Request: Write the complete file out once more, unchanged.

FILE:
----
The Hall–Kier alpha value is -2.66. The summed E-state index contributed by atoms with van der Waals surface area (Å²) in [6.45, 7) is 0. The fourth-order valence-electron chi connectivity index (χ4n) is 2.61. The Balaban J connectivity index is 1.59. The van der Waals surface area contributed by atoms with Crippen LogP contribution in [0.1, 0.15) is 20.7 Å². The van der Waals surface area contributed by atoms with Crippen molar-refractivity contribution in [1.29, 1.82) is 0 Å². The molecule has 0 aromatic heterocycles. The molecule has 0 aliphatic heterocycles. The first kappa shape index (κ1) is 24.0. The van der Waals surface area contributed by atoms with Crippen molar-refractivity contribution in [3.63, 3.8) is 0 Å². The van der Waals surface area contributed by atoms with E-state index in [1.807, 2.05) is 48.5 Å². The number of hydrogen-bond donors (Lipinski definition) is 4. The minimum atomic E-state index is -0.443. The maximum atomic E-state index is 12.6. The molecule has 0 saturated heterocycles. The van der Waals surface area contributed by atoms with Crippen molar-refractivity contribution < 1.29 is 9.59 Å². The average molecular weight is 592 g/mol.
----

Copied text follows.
The Hall–Kier alpha value is -2.66. The summed E-state index contributed by atoms with van der Waals surface area (Å²) in [6.45, 7) is 0. The fourth-order valence-electron chi connectivity index (χ4n) is 2.61. The Balaban J connectivity index is 1.59. The van der Waals surface area contributed by atoms with Crippen LogP contribution in [0.1, 0.15) is 20.7 Å². The van der Waals surface area contributed by atoms with Crippen molar-refractivity contribution in [1.29, 1.82) is 0 Å². The molecule has 0 aromatic heterocycles. The molecule has 0 aliphatic heterocycles. The first kappa shape index (κ1) is 24.0. The van der Waals surface area contributed by atoms with Crippen molar-refractivity contribution in [3.63, 3.8) is 0 Å². The van der Waals surface area contributed by atoms with E-state index in [1.807, 2.05) is 48.5 Å². The number of hydrogen-bond donors (Lipinski definition) is 4. The minimum atomic E-state index is -0.443. The maximum atomic E-state index is 12.6. The molecule has 0 saturated heterocycles. The van der Waals surface area contributed by atoms with Crippen molar-refractivity contribution < 1.29 is 9.59 Å². The average molecular weight is 592 g/mol.